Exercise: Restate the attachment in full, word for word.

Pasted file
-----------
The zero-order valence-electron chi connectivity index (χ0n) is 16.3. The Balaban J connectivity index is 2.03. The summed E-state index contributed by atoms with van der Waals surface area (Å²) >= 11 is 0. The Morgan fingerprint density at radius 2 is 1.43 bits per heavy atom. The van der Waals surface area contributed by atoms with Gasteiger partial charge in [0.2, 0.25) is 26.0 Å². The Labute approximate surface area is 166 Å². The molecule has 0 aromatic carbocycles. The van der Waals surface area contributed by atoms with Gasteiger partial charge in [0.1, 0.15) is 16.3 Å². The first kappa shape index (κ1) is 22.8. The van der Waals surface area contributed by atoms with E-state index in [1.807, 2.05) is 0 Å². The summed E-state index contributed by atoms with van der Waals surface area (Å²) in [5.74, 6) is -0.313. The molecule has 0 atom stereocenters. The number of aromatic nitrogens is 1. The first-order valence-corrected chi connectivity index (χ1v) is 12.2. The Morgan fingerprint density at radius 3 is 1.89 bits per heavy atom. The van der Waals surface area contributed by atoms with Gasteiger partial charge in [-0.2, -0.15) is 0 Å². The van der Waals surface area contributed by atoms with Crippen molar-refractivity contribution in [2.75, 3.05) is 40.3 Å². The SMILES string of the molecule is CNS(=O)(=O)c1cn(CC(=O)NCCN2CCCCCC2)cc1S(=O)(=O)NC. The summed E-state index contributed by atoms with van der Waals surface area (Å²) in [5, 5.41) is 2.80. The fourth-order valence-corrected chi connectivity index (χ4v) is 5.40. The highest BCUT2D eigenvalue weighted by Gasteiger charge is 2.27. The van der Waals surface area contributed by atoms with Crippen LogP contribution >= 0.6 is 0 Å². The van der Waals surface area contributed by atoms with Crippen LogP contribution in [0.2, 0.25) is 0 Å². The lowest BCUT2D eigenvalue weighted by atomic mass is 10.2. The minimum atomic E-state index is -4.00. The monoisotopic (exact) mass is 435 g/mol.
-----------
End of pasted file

The zero-order valence-electron chi connectivity index (χ0n) is 16.3. The Balaban J connectivity index is 2.03. The summed E-state index contributed by atoms with van der Waals surface area (Å²) >= 11 is 0. The Morgan fingerprint density at radius 2 is 1.43 bits per heavy atom. The van der Waals surface area contributed by atoms with Gasteiger partial charge in [0.2, 0.25) is 26.0 Å². The Labute approximate surface area is 166 Å². The molecule has 0 aromatic carbocycles. The van der Waals surface area contributed by atoms with Gasteiger partial charge in [0.1, 0.15) is 16.3 Å². The first kappa shape index (κ1) is 22.8. The van der Waals surface area contributed by atoms with E-state index in [1.807, 2.05) is 0 Å². The summed E-state index contributed by atoms with van der Waals surface area (Å²) in [5.74, 6) is -0.313. The molecule has 0 atom stereocenters. The number of aromatic nitrogens is 1. The first-order valence-corrected chi connectivity index (χ1v) is 12.2. The Morgan fingerprint density at radius 3 is 1.89 bits per heavy atom. The van der Waals surface area contributed by atoms with Gasteiger partial charge in [-0.2, -0.15) is 0 Å². The van der Waals surface area contributed by atoms with Crippen molar-refractivity contribution in [2.75, 3.05) is 40.3 Å². The SMILES string of the molecule is CNS(=O)(=O)c1cn(CC(=O)NCCN2CCCCCC2)cc1S(=O)(=O)NC. The summed E-state index contributed by atoms with van der Waals surface area (Å²) in [5, 5.41) is 2.80. The fourth-order valence-corrected chi connectivity index (χ4v) is 5.40. The highest BCUT2D eigenvalue weighted by Gasteiger charge is 2.27. The van der Waals surface area contributed by atoms with Crippen LogP contribution >= 0.6 is 0 Å². The van der Waals surface area contributed by atoms with Crippen LogP contribution in [0.2, 0.25) is 0 Å². The lowest BCUT2D eigenvalue weighted by atomic mass is 10.2. The minimum atomic E-state index is -4.00. The monoisotopic (exact) mass is 435 g/mol.